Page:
Democratic News

Oct 08 2015

Cantwell: Smart Drought Policy Required

We Need to Develop Long-Term, Resilient Plans That Support Communities and Environment

Watch Sen. Cantwell's Opening Statement. 

Washington, D.C. – Today, U.S. Senator Maria Cantwell (D-Wash.), ranking member of the Senate Energy and Natural Resources Committee, called for developing a balanced and integrated approach to addressing the long-term impacts of drought.

“I want to make sure that we are not overriding protections for the environment, such as the Endangered Species Act and the National Environmental Protection Act. Drought and water management solutions must work with nature and seek to increase benefits for both humans and the environment,” Sen. Cantwell said.

During a committee hearing, Sen. Cantwell also noted the importance of developing resilient water management solutions that do not pit communities against each other and that avoid lengthy court litigation.

Sen. Cantwell highlighted the Yakima River Basin Integrated Plan as an example of how the state of Washington is successfully creating a long-term plan that meets the diverse needs of multiple communities within a watershed. The committee held a hearing in July on legislation that Sen. Cantwell introduced to advance critical components of that plan.

“I want to make sure that we are developing long-term, resilient plans as we continue to focus on creating water-sustainable communities,” Sen. Cantwell said. “Clean water and healthy ecosystems are fundamental to the well-being and prosperity of our communities.”

Sen. Cantwell suggested that modernizing federal approaches, embracing locally-driven solutions, using the best science available, and using nature-based solutions is the best path forward for drought and water resilience that benefits both people and the environment.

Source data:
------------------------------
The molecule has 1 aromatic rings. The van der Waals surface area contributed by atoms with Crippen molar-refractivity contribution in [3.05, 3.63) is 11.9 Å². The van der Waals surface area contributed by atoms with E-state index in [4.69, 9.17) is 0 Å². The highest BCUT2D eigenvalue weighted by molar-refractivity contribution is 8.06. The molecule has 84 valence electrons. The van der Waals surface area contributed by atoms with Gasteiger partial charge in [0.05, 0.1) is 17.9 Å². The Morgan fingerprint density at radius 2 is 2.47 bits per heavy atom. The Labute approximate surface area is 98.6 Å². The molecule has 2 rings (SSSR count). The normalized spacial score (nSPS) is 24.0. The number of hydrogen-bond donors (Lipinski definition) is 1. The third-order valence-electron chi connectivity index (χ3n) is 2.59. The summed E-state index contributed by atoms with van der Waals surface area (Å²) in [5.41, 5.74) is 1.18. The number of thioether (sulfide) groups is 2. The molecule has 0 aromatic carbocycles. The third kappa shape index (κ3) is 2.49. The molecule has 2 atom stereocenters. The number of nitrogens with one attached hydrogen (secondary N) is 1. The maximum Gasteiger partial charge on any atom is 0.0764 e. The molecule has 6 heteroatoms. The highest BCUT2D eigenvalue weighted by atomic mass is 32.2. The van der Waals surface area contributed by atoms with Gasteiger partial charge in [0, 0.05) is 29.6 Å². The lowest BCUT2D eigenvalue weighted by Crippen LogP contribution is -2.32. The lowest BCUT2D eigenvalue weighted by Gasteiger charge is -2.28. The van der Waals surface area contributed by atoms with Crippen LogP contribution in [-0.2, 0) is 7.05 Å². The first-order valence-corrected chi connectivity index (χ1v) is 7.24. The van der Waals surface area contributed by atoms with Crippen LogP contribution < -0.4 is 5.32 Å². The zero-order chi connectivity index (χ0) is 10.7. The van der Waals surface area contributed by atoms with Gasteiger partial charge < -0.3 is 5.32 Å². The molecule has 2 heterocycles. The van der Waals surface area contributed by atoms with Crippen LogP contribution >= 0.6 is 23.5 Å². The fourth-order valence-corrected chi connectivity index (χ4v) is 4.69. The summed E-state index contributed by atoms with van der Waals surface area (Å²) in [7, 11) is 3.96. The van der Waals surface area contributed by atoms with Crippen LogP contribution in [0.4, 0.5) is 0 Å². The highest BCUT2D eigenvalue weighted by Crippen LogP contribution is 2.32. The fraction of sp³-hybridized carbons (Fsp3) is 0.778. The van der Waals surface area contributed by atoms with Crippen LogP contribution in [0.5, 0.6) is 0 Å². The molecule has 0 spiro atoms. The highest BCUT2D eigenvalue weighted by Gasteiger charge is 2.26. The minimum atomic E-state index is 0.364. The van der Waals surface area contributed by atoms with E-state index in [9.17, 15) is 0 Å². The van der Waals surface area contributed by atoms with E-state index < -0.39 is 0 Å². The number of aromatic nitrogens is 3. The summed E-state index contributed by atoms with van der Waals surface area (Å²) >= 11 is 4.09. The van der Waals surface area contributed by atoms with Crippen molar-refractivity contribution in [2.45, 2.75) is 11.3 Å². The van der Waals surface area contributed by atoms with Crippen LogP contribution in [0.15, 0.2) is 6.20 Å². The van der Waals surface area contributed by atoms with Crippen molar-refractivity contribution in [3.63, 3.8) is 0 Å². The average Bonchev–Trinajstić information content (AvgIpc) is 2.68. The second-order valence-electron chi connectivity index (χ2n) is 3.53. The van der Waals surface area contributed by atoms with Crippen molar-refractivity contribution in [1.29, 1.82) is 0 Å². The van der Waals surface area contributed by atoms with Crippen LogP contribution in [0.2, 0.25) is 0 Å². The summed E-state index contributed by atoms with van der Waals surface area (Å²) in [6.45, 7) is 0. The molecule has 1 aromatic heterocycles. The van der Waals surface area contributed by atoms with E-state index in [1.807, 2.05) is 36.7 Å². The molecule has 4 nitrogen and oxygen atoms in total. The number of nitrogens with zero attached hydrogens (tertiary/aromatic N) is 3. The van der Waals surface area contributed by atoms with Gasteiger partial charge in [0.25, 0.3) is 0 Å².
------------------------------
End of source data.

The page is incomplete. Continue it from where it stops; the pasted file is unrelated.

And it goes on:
Read her full statement below:

“Good morning.  Thank you, Madam Chairman, for holding this important hearing. Welcome to the Californians – that’s something that my Washington doesn’t often say. But I certainly appreciate – Mr. Valadao, we just met this morning, but I want everyone to know that there are no more tenacious women in the U.S. Senate than the two women sitting next to you. So I know that they have worked very hard on this legislation, over a long period of time and certainly are trying to have the best interests of everybody at hand. I look forward to hearing all of your comments this morning as we try to deal with this very tough issue.

“As the chair said, communities across the West are seeing the impacts of this drought – not just Californians. Towns and wells have run dry. Farmers have seen billions of dollars in losses. And, ecosystems have suffered.

“So, we know this – there are no easy solutions. However, one thing is clear – we cannot address the long-term impacts of drought by fostering short-term solutions that don’t help us manage the ecosystem. And the worst thing to do, obviously, is to pass legislation that ends up in the courts and allows us not to move forward on anything.

“Drought will likely continue for the coming years. Short-term solutions that divide communities, threaten the environment and create greater uncertainty will only make the challenge harder because we know that this situation is not going away.   

“There is no question that we are seeing some of the most severe drought conditions in history and California is experiencing the worst drought in 500 years.